Co-founder Stephane Danant discusses the story behind Joseph-André Motte’s Senior Civil Servant's Desk, 1967, one of the most important desks in modern French design history.
Stainless steel, a material of our time, a material that we know well and which, from architecture to interior design, wall decoration, furniture and sculpture, is perfectly in tune with contemporary aesthetic ideas. A noble, docile and demanding material, stainless steel, well understood and used carefully for its durability, quite naturally takes a prominent position in the thousand and one uses in contemporary life.
The meeting between Joseph-André Motte and the director of steel producer Ugine Gueugnon led to the creation of a range of furniture in the style of the international design movement of the time. In 1963, Motte designed a series of stainless-steel wire seats for the City of Paris, in the tradition of Harry Bertoia, Verner Panton, and Warren Platner. That year, he created a steel armchair composed of folded metal ribbon, which was shown at the Salon des Artistes Décorateurs (SAD), 1963. Its presentation did not meet great success and sadly this model was never manufactured. However, the desk in stainless steel and Macassar ebony that he designed for the Mobilier National and which was shown for the first time at the 1967 SAD had much greater impact. This work is now considered to be the most beautiful desk made in France during the second half of the 20th century, and the crowning achievement of Joseph-André Motte.
With its peculiarly French elegant simplicity, the GMC 21 desk and the GMC 26 hexagonal coffee table that accompanied it, displayed all the aesthetic qualities and luxurious aspects of this new material.
Motte developed the concept of the steel desk towards the end of 1966, as he filed the patent in October. He was contractually bound to submit plans and studies of his project to the Mobilier National before March 28, 1967. The prototypes must have been completed in the spring of 1967. It was at the 1967 SAD in October, at which the Mobilier National was participating for the first time, that the range of “furniture for high-ranking officials” by Motte was presented to the public.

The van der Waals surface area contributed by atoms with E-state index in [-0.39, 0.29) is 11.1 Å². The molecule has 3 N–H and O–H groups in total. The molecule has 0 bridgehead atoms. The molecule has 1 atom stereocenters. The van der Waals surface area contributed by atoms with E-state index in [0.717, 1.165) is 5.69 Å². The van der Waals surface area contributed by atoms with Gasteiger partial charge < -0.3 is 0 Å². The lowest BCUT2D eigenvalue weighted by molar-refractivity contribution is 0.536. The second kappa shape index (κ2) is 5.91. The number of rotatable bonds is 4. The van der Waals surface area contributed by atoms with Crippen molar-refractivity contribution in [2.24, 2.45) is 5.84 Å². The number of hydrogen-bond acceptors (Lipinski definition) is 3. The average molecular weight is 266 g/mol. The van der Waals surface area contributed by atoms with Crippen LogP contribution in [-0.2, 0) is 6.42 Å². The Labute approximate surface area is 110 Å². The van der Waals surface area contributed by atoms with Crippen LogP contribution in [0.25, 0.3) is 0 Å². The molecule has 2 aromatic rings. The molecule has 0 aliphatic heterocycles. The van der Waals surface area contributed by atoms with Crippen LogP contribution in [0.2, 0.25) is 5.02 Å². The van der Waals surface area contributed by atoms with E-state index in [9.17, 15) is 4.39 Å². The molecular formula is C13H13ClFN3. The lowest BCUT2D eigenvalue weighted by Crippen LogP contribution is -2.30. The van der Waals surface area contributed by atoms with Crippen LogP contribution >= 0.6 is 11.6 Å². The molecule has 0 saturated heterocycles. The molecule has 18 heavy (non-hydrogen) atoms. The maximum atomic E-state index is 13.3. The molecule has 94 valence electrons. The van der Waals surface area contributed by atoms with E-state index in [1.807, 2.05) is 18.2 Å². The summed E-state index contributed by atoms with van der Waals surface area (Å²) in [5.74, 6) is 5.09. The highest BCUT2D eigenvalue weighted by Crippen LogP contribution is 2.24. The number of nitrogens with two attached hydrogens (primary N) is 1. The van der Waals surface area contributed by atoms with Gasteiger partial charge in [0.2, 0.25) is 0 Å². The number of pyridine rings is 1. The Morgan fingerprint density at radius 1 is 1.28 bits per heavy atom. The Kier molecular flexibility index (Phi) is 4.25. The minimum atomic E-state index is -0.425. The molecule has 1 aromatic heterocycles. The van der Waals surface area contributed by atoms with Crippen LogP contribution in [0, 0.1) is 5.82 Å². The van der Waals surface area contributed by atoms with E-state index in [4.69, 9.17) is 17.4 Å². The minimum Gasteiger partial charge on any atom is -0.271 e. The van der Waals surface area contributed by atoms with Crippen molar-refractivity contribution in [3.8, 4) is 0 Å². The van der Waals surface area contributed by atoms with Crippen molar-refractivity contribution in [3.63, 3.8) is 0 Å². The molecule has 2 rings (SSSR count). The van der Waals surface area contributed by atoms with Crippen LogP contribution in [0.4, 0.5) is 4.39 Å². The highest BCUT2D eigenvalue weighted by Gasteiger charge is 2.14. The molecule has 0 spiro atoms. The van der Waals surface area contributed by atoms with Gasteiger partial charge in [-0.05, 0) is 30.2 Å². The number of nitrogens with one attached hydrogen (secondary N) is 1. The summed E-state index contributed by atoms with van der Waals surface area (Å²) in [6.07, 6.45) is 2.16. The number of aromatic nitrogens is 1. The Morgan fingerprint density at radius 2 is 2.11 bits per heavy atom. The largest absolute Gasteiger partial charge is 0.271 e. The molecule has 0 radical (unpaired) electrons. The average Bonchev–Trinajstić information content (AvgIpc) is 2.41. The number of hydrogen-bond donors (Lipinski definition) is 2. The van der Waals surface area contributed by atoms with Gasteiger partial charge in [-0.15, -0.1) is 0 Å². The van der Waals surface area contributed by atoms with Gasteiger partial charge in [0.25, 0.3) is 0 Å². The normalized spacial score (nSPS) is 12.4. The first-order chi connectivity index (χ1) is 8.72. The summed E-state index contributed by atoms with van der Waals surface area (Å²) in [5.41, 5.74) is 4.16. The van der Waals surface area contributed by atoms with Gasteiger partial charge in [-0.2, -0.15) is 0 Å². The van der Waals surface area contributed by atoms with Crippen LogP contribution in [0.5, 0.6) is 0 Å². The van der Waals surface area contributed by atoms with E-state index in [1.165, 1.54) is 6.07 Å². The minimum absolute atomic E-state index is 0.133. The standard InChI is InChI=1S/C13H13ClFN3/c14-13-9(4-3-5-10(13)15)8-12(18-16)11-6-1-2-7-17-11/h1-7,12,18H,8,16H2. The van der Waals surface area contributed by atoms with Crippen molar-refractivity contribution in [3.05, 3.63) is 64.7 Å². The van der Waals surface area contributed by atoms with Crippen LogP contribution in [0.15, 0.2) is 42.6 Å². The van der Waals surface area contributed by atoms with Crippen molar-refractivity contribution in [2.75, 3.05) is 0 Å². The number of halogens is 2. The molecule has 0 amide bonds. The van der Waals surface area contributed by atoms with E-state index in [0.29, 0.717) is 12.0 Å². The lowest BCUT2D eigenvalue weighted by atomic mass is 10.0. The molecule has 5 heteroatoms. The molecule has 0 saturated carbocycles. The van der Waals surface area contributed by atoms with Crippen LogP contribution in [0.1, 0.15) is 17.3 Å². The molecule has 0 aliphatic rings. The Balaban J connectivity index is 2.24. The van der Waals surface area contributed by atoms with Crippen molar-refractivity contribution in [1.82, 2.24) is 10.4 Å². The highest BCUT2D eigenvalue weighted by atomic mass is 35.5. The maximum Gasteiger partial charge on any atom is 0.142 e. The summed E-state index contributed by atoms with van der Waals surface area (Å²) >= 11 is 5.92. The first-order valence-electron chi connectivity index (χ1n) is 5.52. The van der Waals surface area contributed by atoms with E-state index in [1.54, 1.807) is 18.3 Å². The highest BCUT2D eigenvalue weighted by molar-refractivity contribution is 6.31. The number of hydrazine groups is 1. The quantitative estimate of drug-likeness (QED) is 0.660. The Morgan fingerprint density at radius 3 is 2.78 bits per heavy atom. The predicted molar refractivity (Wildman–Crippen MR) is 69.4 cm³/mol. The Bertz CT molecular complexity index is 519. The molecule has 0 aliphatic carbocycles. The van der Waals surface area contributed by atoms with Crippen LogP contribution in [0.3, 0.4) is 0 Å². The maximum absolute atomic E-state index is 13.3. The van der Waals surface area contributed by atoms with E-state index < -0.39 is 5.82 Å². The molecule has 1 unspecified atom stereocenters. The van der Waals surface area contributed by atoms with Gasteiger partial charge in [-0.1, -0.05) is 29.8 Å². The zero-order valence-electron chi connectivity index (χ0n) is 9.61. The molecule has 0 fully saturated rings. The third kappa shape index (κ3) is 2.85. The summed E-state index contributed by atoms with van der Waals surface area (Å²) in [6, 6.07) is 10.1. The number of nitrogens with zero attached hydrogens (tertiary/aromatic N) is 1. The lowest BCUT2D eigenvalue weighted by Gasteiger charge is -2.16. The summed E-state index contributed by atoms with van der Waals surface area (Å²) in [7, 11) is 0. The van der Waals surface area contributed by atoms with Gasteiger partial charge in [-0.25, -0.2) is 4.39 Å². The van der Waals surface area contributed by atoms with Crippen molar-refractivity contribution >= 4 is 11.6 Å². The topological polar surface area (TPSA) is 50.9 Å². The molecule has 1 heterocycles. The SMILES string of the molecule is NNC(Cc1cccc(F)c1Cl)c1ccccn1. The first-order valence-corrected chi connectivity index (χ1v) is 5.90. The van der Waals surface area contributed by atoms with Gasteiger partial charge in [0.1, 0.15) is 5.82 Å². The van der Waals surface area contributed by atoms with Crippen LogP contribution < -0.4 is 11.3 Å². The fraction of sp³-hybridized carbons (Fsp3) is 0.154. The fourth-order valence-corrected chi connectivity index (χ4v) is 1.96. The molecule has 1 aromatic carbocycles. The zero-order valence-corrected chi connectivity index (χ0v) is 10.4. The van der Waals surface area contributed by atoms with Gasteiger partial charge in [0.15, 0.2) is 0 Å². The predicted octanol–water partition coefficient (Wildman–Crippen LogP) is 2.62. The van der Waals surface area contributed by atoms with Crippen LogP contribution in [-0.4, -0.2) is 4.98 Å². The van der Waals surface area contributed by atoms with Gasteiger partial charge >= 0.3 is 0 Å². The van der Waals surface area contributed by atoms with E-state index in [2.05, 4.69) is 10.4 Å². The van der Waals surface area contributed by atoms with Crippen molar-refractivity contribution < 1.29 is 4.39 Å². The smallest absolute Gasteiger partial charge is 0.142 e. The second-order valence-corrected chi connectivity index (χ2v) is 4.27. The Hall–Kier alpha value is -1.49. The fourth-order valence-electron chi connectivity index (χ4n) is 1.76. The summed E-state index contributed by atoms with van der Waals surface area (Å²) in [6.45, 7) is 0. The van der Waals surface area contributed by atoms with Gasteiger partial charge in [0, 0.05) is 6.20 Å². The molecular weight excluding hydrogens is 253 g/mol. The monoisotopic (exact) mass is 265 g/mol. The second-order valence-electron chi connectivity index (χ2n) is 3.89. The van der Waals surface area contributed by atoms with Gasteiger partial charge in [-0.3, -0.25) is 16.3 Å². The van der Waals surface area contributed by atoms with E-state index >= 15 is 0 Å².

The full range of this furniture designed by Motte – desk, coffee table, desk chair and visitor chairs – was installed the following year, 1968, in the office of the Prefect of Val d’Oise. This was without doubt the most ambitious and most successful public commission of his prolific career. Motte’s steel desk and table were then put into production by MD; only a few examples were made and mainly to order.
The Mobilier National was charged with furnishing the French Pavilion at the Montreal World Fair (Expo 67) in 1967. It was responsible for creating the Salon d’Honneur, which was furnished by Olivier Mourgue, but also for equipping all the offices for the General Committee, the City of Paris, Foreign Trade, and the Office de Radio-diffusion Television Française (ORTF), notably with office furniture designed by Philippon and Lecoq. The avant-garde of French design was duty-bound to be present in Montreal to illustrate a particular idea of French modernity. Included were numerous commissions by the Mobilier National that were sent by plane for the opening of Expo 67. The desk by Motte, which was still at prototype stage, was apparently part of that shipment. We have not yet found documentation confirming its presence in the French Pavilion or where it was exhibited in Expo 67. However, we do know that it was there, as it was picked up by one of the Canadian organizers of the fair, and never returned to France. Considering that the 1967 SAD opened in October and that our desk was present at the opening of Expo 67 in April of the same year, we deduct that our model is most probably the very first prototype made by the ARC.
Motte’s work represents the intersection of beauty and functionality in the face of an industrial society - it is in the collection of the Musée des Arts Décoratifs, Paris; Musée du Louvre, Paris; and several public forums including the Hôtel de Ville, Grenoble, France, 1968 and the Council of Europe’s building, Strasbourg, France, 1973. Motte earned the René Gabriel Prize in 1957, the Grand Prize of the International Exposition, Brussels, 1958, and was honored as a Commandeur des Arts et des Lettres, the highest distinction awarded by the French Ministry of Culture.